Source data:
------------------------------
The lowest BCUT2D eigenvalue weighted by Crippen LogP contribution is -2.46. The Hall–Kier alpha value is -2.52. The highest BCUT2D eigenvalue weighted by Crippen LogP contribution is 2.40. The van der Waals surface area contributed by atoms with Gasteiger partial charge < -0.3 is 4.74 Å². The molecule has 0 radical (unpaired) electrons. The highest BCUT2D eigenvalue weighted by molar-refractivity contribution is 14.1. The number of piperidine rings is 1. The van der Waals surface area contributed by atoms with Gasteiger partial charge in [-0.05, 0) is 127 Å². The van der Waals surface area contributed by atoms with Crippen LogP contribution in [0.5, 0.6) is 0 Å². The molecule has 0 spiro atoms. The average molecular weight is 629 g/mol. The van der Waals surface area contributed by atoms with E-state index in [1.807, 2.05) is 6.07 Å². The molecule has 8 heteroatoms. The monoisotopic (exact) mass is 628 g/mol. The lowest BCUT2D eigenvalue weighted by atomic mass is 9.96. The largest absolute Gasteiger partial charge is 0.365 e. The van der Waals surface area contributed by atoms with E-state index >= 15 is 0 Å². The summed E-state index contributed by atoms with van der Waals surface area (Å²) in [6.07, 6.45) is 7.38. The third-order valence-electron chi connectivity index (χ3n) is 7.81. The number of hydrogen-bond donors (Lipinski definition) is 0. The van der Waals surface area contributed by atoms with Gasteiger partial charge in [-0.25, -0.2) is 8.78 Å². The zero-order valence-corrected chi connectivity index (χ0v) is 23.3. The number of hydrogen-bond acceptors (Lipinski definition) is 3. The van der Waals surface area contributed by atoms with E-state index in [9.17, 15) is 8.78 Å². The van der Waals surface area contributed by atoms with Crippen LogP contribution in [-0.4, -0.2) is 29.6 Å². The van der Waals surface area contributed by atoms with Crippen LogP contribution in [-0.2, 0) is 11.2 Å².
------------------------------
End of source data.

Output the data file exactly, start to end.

The lowest BCUT2D eigenvalue weighted by Crippen LogP contribution is -2.46. The Hall–Kier alpha value is -2.52. The highest BCUT2D eigenvalue weighted by Crippen LogP contribution is 2.40. The van der Waals surface area contributed by atoms with Gasteiger partial charge < -0.3 is 4.74 Å². The molecule has 0 radical (unpaired) electrons. The highest BCUT2D eigenvalue weighted by molar-refractivity contribution is 14.1. The number of piperidine rings is 1. The van der Waals surface area contributed by atoms with Gasteiger partial charge in [-0.05, 0) is 127 Å². The van der Waals surface area contributed by atoms with Crippen LogP contribution in [0.5, 0.6) is 0 Å². The molecule has 0 spiro atoms. The average molecular weight is 629 g/mol. The van der Waals surface area contributed by atoms with E-state index in [1.807, 2.05) is 6.07 Å². The molecule has 8 heteroatoms. The monoisotopic (exact) mass is 628 g/mol. The lowest BCUT2D eigenvalue weighted by atomic mass is 9.96. The largest absolute Gasteiger partial charge is 0.365 e. The van der Waals surface area contributed by atoms with E-state index >= 15 is 0 Å². The summed E-state index contributed by atoms with van der Waals surface area (Å²) in [6.07, 6.45) is 7.38. The third-order valence-electron chi connectivity index (χ3n) is 7.81. The number of hydrogen-bond donors (Lipinski definition) is 0. The van der Waals surface area contributed by atoms with Gasteiger partial charge in [-0.25, -0.2) is 8.78 Å². The zero-order valence-corrected chi connectivity index (χ0v) is 23.3. The number of hydrogen-bond acceptors (Lipinski definition) is 3. The van der Waals surface area contributed by atoms with E-state index in [9.17, 15) is 8.78 Å². The van der Waals surface area contributed by atoms with Crippen LogP contribution in [-0.4, -0.2) is 29.6 Å². The van der Waals surface area contributed by atoms with Crippen LogP contribution in [-0.2, 0) is 11.2 Å².